Allworth Co-CEO Scott Hanson outlines a few money-saving, year-end tax moves, and he also shares an important reminder for anyone opting not to take a 2020 Required Minimum Distribution.
While it’s not over yet, with vaccines heading into production, the end of COVID-19, and all its restrictions, seems to finally be in sight.
So, before I get to those year-end tax tips that are specific to 2020, I want to offer up a little encouragement by addressing any unhealthy habits you may have adopted during the pandemic.
Case in point: 72% of people say they’ve gained weight during COVID-19, and 25% of us say we are drinking more.1
With all we’ve been through, I’m not saying that right now is the time for a crash diet.
But consider that, even if you’ve never been someone who exercised much, before the pandemic, our lives had built-in breaks (commutes, lunch, socializing) and physical activity (walking to the subway, the parking lot, or around the office), that we don’t have now. Plus, for those who have yet to retire, the home office itself adds stress (one study reported that we are working 40% more than before the pandemic1), which tends to send us in search of the comforts of over-consumption.
If you’ve gained weight, or if you’re drinking to excess, don’t be too hard on yourself. This is just a reminder to take breaks and move around more. If you’re like most people, and you’re engaging in fewer healthy habits than a year ago, consider rewarding yourself by taking a couple of walks a day, and by cutting back a little on the alcohol and food intake.
Think of it this way: If you begin now, once COVID-19 is defeated, and everything opens back up, you can hit the ground running.
Now, on to taxes.
A primer about RMD rules that are specific to 2020
COVID-19 isn’t only impacting our emotional and physical health. It’s also led to the temporary alteration of several laws concerned with Required Minimum Distributions (RMDs) and taxes.
It’s a one-of-a-kind year, so you may need to get on top of it now.
Since RMDs are not required this year due to COVID-19, most IRA account holders are letting that money stay put and grow. But no RMDs means no taxes have been withheld, which means you might have to come up with the money to pay taxes on things like Social Security and dividends that you have typically covered with money you’ve withdrawn from your IRA.
With the end of the year just six weeks away, here are some options.
First, don’t wait. Speak with your accountant now.
Second, if you owe taxes, even though the law was changed for 2020 (and you aren’t required to take one), you could go ahead and take that distribution from your IRA to cover the liability. (Of course, that makes the distribution taxable, too.) That means you’ll need to “gross up” the distribution to account for the additional tax.
Another option would be to make a fourth quarter estimated tax payment. While this might subject you to an “underestimated tax penalty” because the IRS expects to get paid evenly throughout the year, the penalty would probably be less than the additional tax you’d have to pay if you were to take the money from your IRA as a distribution.
In an ordinary year, taxes are complex and mistakes costly. In 2020, they are exponentially more confusing than usual.
Whether you’re retired and taking RMDs, or still working, speak with your tax professional as soon as possible to make sure you don’t get taken by surprise by any of the temporary changes brought about by the pandemic.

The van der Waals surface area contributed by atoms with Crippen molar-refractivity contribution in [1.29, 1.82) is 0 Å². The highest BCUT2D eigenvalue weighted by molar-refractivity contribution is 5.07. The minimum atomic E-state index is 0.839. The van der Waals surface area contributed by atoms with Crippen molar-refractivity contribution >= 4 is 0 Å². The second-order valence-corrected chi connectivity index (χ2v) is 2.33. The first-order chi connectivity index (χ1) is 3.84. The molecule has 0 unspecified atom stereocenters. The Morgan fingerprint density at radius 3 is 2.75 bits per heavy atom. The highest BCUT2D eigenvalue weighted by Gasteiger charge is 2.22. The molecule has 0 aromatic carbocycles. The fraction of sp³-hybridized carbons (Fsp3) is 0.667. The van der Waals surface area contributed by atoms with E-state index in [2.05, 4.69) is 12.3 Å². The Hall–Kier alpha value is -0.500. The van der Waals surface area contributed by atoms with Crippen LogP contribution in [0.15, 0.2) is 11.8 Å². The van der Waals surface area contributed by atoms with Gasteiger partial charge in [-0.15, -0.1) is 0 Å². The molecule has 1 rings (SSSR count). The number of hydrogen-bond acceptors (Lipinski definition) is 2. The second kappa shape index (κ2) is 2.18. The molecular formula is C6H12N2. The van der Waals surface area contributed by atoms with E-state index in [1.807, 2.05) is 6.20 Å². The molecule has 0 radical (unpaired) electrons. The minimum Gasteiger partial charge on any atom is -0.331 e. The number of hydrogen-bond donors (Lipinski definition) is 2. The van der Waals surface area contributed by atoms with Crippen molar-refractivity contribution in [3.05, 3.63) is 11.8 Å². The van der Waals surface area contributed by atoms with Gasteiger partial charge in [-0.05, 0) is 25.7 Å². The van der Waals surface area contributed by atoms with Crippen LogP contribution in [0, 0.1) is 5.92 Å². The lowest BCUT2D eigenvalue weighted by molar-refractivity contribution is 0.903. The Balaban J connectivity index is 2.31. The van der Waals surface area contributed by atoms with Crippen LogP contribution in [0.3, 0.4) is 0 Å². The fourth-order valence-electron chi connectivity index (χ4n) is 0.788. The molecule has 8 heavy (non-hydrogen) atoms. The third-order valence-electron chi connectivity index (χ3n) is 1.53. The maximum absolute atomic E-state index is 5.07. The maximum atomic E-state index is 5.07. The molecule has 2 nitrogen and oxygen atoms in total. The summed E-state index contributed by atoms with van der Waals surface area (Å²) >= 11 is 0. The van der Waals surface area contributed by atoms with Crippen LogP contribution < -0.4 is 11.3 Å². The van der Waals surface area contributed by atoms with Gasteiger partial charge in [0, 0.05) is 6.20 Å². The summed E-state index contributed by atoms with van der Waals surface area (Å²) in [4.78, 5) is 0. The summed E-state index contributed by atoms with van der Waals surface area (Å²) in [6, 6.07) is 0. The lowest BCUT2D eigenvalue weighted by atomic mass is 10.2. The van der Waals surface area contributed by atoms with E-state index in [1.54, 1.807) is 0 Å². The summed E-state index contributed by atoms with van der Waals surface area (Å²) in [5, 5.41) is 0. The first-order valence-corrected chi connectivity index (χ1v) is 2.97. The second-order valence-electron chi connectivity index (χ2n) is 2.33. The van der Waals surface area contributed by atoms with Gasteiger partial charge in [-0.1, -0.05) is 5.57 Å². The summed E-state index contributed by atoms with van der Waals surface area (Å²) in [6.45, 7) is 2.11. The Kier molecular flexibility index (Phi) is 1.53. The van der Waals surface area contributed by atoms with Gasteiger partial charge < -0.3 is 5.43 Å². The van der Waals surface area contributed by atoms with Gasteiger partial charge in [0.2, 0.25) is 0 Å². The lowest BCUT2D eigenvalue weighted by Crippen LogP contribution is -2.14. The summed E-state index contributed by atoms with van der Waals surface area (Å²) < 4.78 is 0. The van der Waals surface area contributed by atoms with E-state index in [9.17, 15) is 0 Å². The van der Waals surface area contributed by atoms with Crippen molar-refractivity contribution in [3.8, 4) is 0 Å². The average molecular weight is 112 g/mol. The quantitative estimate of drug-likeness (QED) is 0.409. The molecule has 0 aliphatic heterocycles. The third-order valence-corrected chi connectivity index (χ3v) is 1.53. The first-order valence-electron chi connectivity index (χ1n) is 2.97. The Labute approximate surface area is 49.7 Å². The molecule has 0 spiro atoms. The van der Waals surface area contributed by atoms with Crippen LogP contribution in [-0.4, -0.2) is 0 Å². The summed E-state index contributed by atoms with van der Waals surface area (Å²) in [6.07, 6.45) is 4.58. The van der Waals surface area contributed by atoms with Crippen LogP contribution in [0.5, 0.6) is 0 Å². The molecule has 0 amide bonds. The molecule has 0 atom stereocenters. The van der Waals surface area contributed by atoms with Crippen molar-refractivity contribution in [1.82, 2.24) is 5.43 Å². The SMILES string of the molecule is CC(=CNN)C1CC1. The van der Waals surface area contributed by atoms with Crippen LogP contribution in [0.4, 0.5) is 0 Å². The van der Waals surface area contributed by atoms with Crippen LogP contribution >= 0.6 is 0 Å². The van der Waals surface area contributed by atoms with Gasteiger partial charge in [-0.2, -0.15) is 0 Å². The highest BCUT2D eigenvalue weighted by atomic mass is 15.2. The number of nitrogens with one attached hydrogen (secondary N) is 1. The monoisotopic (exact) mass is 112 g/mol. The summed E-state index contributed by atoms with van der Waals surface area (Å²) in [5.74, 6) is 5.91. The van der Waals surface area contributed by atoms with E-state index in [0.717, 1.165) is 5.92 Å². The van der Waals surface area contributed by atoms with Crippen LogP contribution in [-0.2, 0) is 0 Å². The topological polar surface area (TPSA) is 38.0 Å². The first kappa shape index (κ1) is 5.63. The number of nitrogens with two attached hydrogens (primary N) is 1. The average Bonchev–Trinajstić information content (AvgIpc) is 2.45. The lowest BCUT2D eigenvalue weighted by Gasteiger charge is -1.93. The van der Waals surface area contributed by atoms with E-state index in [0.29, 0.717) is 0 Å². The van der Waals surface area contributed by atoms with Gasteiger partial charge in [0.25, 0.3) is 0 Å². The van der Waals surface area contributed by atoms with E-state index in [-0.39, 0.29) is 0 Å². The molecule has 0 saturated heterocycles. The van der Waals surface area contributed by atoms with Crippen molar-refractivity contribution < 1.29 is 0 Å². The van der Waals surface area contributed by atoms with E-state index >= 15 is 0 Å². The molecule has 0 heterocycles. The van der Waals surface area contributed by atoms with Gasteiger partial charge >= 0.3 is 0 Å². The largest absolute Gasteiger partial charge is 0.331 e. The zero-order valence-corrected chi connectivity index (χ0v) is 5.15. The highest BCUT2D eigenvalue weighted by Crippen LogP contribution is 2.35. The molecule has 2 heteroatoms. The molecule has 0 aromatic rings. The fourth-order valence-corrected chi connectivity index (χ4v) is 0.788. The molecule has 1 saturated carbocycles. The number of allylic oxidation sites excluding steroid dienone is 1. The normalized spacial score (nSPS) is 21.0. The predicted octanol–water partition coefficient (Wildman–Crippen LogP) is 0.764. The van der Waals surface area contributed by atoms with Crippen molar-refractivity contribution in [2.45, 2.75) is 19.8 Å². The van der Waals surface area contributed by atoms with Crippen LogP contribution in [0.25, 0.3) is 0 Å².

And now, some more end-of-year tax tips for savvy investors:
1. Max out your 401(k)
If you’re looking to lower your taxable income, one of the easiest ways is by saving as much as possible in your traditional 401(k). Anyone age 50 and older can contribute up to $26,000 in 2020.
Take note of how much you’ve contributed so far this year. Will you reach the max – or whatever goal you have – by the end of next month? If you won’t, massage your budget so you can siphon extra cash toward retirement.
Also, just keep in mind that you likely only have a few pay periods left before the end of the year, so if you want to adjust your contribution levels, do it now.
2. Defer income to 2021
While millions of people have been unemployed for most or parts of 2020, if you’re expecting a year-end bonus, or you are a freelancer or contractor who bills clients, look at this year’s total income and, if possible, estimate what you think your income will be next year.
If, for any reason, you think you’ll earn less next year, shifting any year-end income from this year into 2021, or waiting a few weeks to invoice clients, could lower this year’s taxable income.
On the other hand, the opposite holds true, as well. If you expect to earn more money in 2021, consider doing everything you can to accelerate income into this year.
3. The end of 2020 might be a great time for a Roth conversion
When it comes to our federal tax rates, while no one can predict what will happen in the next few years, the fact is that they are currently historically low. This means now might be a good time to execute a "Roth conversion."
A Roth conversion turns pre-tax money sitting in a traditional IRA into after-tax money that sits in a Roth IRA. While you’ll pay taxes on however much you’d like to convert, the benefits can outweigh that initial tax hit.
- Earnings in a Roth IRA both grow and can be withdrawn tax-free so long as you are at least 59½ and have had the account for at least five years.
- Roth IRAs do not have RMDs, making this a useful legacy planning tool.
- Qualified distributions from a Roth IRA are not counted in your adjusted gross income (AGI), a component that’s used in calculating potential taxes on Social Security benefits and the Medicare surtax.
Speak to your advisor and your accountant before embarking on this strategy, but if you have a large retirement account balance, now might be a great time to convert that money to a Roth.